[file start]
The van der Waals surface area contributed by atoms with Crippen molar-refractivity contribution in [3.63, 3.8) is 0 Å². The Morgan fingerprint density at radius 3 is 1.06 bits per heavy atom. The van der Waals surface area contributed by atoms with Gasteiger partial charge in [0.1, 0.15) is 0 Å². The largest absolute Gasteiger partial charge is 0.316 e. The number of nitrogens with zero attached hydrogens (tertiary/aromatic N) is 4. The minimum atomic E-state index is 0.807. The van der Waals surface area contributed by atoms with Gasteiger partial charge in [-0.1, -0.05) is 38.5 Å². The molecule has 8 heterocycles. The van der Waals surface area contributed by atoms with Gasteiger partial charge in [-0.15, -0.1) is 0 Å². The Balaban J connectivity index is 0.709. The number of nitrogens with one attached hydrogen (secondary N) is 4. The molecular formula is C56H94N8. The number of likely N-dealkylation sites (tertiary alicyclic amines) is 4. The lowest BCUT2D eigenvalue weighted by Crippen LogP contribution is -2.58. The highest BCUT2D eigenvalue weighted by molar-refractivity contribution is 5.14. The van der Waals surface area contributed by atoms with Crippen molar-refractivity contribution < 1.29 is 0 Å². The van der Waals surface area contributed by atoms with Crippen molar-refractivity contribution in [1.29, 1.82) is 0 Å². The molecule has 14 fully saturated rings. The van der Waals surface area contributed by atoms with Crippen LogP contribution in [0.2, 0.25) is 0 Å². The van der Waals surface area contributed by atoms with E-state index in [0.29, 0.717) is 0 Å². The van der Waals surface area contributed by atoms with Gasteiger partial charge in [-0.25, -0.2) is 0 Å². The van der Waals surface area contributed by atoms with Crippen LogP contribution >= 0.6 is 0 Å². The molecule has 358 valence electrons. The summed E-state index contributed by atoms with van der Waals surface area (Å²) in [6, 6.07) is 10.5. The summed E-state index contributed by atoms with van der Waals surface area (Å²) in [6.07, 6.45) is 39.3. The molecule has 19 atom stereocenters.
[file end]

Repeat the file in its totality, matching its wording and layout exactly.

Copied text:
The van der Waals surface area contributed by atoms with Crippen molar-refractivity contribution in [3.63, 3.8) is 0 Å². The Morgan fingerprint density at radius 3 is 1.06 bits per heavy atom. The van der Waals surface area contributed by atoms with Gasteiger partial charge in [0.1, 0.15) is 0 Å². The largest absolute Gasteiger partial charge is 0.316 e. The number of nitrogens with zero attached hydrogens (tertiary/aromatic N) is 4. The minimum atomic E-state index is 0.807. The van der Waals surface area contributed by atoms with Gasteiger partial charge in [-0.1, -0.05) is 38.5 Å². The molecule has 8 heterocycles. The van der Waals surface area contributed by atoms with Gasteiger partial charge in [-0.15, -0.1) is 0 Å². The Balaban J connectivity index is 0.709. The number of nitrogens with one attached hydrogen (secondary N) is 4. The molecular formula is C56H94N8. The number of likely N-dealkylation sites (tertiary alicyclic amines) is 4. The lowest BCUT2D eigenvalue weighted by Crippen LogP contribution is -2.58. The highest BCUT2D eigenvalue weighted by molar-refractivity contribution is 5.14. The van der Waals surface area contributed by atoms with Crippen molar-refractivity contribution < 1.29 is 0 Å². The van der Waals surface area contributed by atoms with Crippen molar-refractivity contribution in [1.29, 1.82) is 0 Å². The molecule has 14 fully saturated rings. The van der Waals surface area contributed by atoms with Crippen LogP contribution in [0.2, 0.25) is 0 Å². The van der Waals surface area contributed by atoms with E-state index in [0.29, 0.717) is 0 Å². The van der Waals surface area contributed by atoms with Gasteiger partial charge in [-0.25, -0.2) is 0 Å². The van der Waals surface area contributed by atoms with Crippen LogP contribution >= 0.6 is 0 Å². The molecule has 358 valence electrons. The summed E-state index contributed by atoms with van der Waals surface area (Å²) in [6, 6.07) is 10.5. The summed E-state index contributed by atoms with van der Waals surface area (Å²) in [6.07, 6.45) is 39.3. The molecule has 19 atom stereocenters.